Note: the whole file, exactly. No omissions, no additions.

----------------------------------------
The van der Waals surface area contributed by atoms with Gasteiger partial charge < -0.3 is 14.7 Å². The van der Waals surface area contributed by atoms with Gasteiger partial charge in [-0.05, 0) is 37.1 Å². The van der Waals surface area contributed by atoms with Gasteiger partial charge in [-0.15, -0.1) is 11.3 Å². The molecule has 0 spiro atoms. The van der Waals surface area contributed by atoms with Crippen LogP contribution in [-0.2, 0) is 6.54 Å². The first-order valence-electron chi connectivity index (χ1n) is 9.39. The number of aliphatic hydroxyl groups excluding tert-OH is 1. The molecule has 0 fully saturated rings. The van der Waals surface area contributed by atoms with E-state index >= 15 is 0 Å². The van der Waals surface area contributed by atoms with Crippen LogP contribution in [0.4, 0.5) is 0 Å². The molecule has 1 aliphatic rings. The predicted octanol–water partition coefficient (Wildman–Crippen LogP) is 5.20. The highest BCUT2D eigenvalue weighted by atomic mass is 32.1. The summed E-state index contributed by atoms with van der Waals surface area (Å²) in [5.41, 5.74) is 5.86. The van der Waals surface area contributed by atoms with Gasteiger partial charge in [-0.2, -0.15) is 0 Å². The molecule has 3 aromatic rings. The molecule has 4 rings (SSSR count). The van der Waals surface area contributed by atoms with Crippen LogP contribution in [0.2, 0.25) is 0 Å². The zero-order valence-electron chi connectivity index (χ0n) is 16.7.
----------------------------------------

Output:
The van der Waals surface area contributed by atoms with Gasteiger partial charge < -0.3 is 14.7 Å². The van der Waals surface area contributed by atoms with Gasteiger partial charge in [-0.05, 0) is 37.1 Å². The van der Waals surface area contributed by atoms with Gasteiger partial charge in [-0.15, -0.1) is 11.3 Å². The molecule has 0 spiro atoms. The van der Waals surface area contributed by atoms with Crippen LogP contribution in [-0.2, 0) is 6.54 Å². The first-order valence-electron chi connectivity index (χ1n) is 9.39. The number of aliphatic hydroxyl groups excluding tert-OH is 1. The molecule has 0 fully saturated rings. The van der Waals surface area contributed by atoms with E-state index >= 15 is 0 Å². The van der Waals surface area contributed by atoms with Crippen LogP contribution in [0.4, 0.5) is 0 Å². The molecule has 1 aliphatic rings. The predicted octanol–water partition coefficient (Wildman–Crippen LogP) is 5.20. The highest BCUT2D eigenvalue weighted by atomic mass is 32.1. The summed E-state index contributed by atoms with van der Waals surface area (Å²) in [5.41, 5.74) is 5.86. The van der Waals surface area contributed by atoms with Gasteiger partial charge in [-0.2, -0.15) is 0 Å². The molecule has 3 aromatic rings. The molecule has 4 rings (SSSR count). The van der Waals surface area contributed by atoms with Crippen LogP contribution in [0.2, 0.25) is 0 Å². The zero-order valence-electron chi connectivity index (χ0n) is 16.7.